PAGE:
* PINK RIBBONS TRAILER – VIDEO
VIDEO @ http://www.youtube.com/watch?feature=player_embedded&v=3QPZfcYTUaA#!
* FLASHBACK: HOW THE KOMEN FOUNDATION FIGHTS HEALTH REFORM AND FAILS CANCER PATIENTS
[…] “What’s missing is the truth,” wrote Brady in a Spring 2001 newsletter article for the Women’s Cancer Resource Center, a support services center located in Berkeley, Calif. “There’s no talk about prevention, except, in terms of lifestyle, your diet for instance. No talk about ways to grow food more safely. No talk about how to curb industrial carcinogens. No talk about contaminated water or global warming.”
So most people would be shocked to find that the Komen Foundation helped block a meaningful Patients Bill of Rights for the women it has purported to serve since the group began in 1982.
Despite proclaiming herself before a 2001 Congressional panel as a “patient advocate for the past 20 years,” demanding access to the best possible medical care for all breast cancer patients, Federal Election Commission records show the Komen Foundation and its allies lobbied against the consumer-friendly version of the Patients Bill of Rights in 1999, 2000 and 2001. Brinker then trumpeted old friend George W. Bush in August 2001 for backing a “strong” Patients’ Bill of Rights, while most patient advocates felt betrayed.
Brinker’s support of Bush should come as no surprise, since Bush nominated Nancy Brinker for a U.S. Ambassador post just less than one business quarter earlier, at the end of May 2001. The President also no doubt helped toast Brinker’s Congressional approval for the Hungary position on Aug. 3, 2001, less than 24 hours after the House version of the Patients’ Bill of Rights, dubbed “the HMO bill of rights” by critics, passed on Aug. 2, 2001. […]
* WHAT BREAST CANCER IS, AND IS NOT! – VIDEO
* THE SECRET OF AMERICAN HEALTH CARE
Surprise! It’s already socialized.
By Darshak Sanghavi, Slate
[…] Consider the following simple question: How much does it cost to stay in the hospital when someone is sick? Until 1983, the answer was simple: You, your insurer, or Medicare paid the hospital on a “per diem” basis, meaning that the hospital charged roughly the expense they incurred, plus a small administrative fee. You paid for what you got. In 1983, however, Medicare suddenly changed everything. The agency adopted the “prospective payment system,” which decoupled payments from the actual cost of care in the hospital. In other words, they suddenly paid a fixed price that had nothing to do with what happened in the hospital. In the beginning, administrators loved this since the fixed prices were so high that hospitals had an average 13-percent margin on Medicare patients. Soon enough, however, the payments had fallen behind inflation, and by 1991, hospitals faced an average margin of minus 2.4 percent. They responded rationally to this crisis by jacking up list prices for private insurers like Blue Cross or Aetna in a redistributive practice known as “cost shifting.” In 1997, the Balanced Budget Act further lowered Medicare payments, and soon private insurers were paying 20 to 30 percent higher rates than Medicare.* In effect, this practice amounts to an annual tax of about $922 per privately insured family, which defrays the cost of those on public insurance. (A strange corollary: Uninsured or “self-pay” patients get charged two- to threefold higher sticker prices than insurers pay, because no one’s negotiated lower rates for them.) […]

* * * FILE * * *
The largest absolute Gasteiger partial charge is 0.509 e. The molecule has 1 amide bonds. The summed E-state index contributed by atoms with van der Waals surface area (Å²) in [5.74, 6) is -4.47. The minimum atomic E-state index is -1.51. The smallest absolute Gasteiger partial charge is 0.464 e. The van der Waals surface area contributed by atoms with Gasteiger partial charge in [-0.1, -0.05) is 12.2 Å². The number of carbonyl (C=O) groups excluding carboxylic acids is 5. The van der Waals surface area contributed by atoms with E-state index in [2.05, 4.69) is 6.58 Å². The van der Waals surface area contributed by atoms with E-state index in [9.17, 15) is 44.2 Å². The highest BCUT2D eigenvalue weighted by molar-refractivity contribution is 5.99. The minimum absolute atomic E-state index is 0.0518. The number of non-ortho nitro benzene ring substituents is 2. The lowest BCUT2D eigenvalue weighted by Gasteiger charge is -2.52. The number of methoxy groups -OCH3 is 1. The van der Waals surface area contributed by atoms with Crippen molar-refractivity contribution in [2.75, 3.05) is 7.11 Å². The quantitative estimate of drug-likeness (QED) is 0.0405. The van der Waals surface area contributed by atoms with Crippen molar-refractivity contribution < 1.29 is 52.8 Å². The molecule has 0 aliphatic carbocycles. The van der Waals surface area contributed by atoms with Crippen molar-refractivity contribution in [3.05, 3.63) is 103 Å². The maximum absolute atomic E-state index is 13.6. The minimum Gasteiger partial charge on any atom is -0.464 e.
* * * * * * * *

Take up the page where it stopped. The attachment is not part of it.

* ONE TOWN’S WAR ON GAY TEENS
In Michele Bachmann’s home district, evangelicals have created an extreme anti-gay climate. After a rash of suicides, the kids are fighting back.
By Sabrina Rubin Erdely, Rolling Stone
Every morning, Brittany Geldert stepped off the bus and bolted through the double doors of Fred Moore Middle School, her nerves already on high alert, bracing for the inevitable.
Pretending not to hear, Brittany would walk briskly to her locker, past the sixth-, seventh- and eighth-graders who loitered in menacing packs.
Like many 13-year-olds, Brittany knew seventh grade was a living hell. But what she didn’t know was that she was caught in the crossfire of a culture war being waged by local evangelicals inspired by their high-profile congressional representative Michele Bachmann, who graduated from Anoka High School and, until recently, was a member of one of the most conservative churches in the area. When Christian activists who considered gays an abomination forced a measure through the school board forbidding the discussion of homosexuality in the district’s public schools, kids like Brittany were unknowingly thrust into the heart of a clash that was about to become intertwined with tragedy. […]
* 20 LIES EVERY AMERICAN SHOULD KNOW! – VIDEO